About Me

Ithaca, New York
MWF, now officially 42, loves long walks on the beach and laughing with friends ... oh, wait. By day, I'm a mid-level university administrator reluctant to be more specific on a public forum. Nights and weekends, though, I'm a homebody with strong nerdist leanings. I'm never happier than when I'm chatting around the fire, playing board games, cooking up some pasta, and/or road-tripping with my family and friends. I studied psychology and then labor economics in school, and I work in higher education. From time to time I get smug, obsessive, or just plain boring about some combination of these topics, especially when inequality, parenting, or consumer culture are involved. You have been warned.

Tuesday, September 4, 2012

#76: The Folded World

The Folded World, by Amity Gaige
(New York: Other Press, 2007)
"Charlie Shade was born into a quiet, prosperous life, but a sense of injustice dogs him. He feels destined to leave his life of "bread and laundry," to work instead with people in crisis. On his way, he meets his kindred spirit in Alice, a soulful young woman, living helplessly by laws of childhood superstition. Charlie's empathy with his clients—troubled souls like Hal, the high-school wrestling champion who undergoes a psychotic break, and Opal, the isolated young woman who claims "various philosophies have confused my life"—is both admirable and nearly fatal. An adoring husband and new father, Charlie risks his own cherished, private domestic world to help Hal, Opal, and others move beyond their haunted inner worlds into the larger world of love and connection."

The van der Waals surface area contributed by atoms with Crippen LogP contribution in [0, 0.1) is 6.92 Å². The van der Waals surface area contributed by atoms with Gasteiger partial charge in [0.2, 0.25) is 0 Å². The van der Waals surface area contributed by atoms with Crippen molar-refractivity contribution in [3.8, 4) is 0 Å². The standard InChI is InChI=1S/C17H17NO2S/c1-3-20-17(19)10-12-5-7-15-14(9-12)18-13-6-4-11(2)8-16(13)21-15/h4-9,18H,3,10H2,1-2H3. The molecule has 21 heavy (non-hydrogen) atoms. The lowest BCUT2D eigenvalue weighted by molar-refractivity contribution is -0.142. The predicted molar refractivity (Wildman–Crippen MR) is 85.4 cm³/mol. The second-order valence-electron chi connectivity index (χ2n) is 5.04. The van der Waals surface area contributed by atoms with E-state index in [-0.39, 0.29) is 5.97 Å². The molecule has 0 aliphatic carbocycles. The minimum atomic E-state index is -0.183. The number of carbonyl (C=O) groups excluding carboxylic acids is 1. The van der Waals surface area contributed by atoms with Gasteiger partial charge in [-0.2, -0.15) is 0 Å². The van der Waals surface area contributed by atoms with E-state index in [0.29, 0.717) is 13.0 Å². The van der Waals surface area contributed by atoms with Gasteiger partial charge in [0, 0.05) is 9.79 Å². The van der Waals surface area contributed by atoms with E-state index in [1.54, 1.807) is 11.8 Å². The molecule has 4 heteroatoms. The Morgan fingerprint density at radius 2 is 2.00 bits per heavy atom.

Opening Line:
"At the moment she was born, five hundred miles away, a small boy, his mouth ringed with jam, paused in his play on the carpet."

My Take:
(Quickly, as I'm both backlogged and -- having gotten up at 2:45 to catch an early flight -- tired.) OK after a bit of a slow, confusing start, but not exceptional. Yet another meta-critique that may or may not have been what the author intended: for a novel that's all about how there are typically many more facets and much more complexity to an individual or a relationship than what we see on the surface, the novel almost seems too much aware of its own intricacy ... to the detriment of the characters and plot.

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